Early data on COVID vaccines in pregnant women
Many women already receive the inactivated flu vaccine and the Tdap vaccine during pregnancy. Beyond very temporary side effects, studies haven’t shown any adverse effects to receiving a COVID vaccine while pregnant either. In June of 2021, the New England Journal of Medicine published preliminary findings on COVID mRNA vaccines (Pfizer and Moderna) in pregnant women. The normal occurrence of adverse events during pregnancy was documented. Then, it was compared to adverse events that occurred during the pregnancies of COVID-vaccinated women. The results: women who received a COVID vaccine did not experience any obvious increased risk of issues during pregnancy—to themselves or to their developing fetus.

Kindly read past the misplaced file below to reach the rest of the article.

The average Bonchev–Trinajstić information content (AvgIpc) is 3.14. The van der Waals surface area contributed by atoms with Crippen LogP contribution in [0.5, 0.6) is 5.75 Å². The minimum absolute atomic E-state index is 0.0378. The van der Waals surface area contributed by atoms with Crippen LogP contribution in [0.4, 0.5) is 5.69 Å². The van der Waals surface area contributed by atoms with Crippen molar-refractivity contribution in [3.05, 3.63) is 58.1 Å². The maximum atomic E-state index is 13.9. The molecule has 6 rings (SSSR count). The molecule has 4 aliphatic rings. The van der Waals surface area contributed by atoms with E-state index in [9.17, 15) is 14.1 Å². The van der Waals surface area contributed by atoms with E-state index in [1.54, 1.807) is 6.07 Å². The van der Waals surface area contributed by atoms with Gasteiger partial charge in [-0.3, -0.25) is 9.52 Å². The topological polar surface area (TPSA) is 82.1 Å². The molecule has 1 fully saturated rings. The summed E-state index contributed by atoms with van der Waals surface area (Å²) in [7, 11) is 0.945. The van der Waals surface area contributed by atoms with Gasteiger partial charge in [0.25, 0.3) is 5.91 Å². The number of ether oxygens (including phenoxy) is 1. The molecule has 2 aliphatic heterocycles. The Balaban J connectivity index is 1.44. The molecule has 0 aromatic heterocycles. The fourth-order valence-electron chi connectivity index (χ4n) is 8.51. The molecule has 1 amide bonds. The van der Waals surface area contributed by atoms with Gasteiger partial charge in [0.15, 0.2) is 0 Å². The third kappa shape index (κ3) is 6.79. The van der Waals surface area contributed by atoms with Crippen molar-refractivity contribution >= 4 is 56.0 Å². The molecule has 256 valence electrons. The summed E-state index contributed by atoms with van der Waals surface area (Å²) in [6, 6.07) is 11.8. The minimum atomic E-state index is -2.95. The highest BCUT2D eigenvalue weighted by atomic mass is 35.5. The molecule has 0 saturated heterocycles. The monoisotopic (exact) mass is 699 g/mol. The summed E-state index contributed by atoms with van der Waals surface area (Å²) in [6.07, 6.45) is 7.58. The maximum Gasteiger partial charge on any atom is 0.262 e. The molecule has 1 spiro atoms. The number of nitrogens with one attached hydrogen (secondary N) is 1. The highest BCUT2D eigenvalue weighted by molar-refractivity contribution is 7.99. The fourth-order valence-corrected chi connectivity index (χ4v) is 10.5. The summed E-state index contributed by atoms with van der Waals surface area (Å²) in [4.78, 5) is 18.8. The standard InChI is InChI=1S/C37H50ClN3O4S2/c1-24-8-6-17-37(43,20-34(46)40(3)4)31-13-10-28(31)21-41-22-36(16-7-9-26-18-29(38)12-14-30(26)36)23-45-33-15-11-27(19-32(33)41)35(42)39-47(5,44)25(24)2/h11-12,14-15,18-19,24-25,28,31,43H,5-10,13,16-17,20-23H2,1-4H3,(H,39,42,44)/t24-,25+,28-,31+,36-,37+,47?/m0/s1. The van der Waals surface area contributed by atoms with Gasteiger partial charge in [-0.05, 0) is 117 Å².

Data is continuing to be collected on the effects of COVID vaccines during pregnancy. As part of its ongoing efforts, the CDC is enrolling pregnant women in its v-safe COVID-19 Vaccine Pregnancy Registry to monitor for side effects. (For information on how to enroll and details, click here.)
Knowing what recommendations to follow
In any healthcare decision, the guiding organizations that set standards of care are important resources. Another is your medical team—your ob-gyn, primary care physician, and any specialists you see. Go over the risks versus benefits with them, based on your medical history. They also will be able to advise you if you have a severe allergy or history of allergic reactions. However, you do not need documentation from your providers to receive a COVID vaccine while pregnant.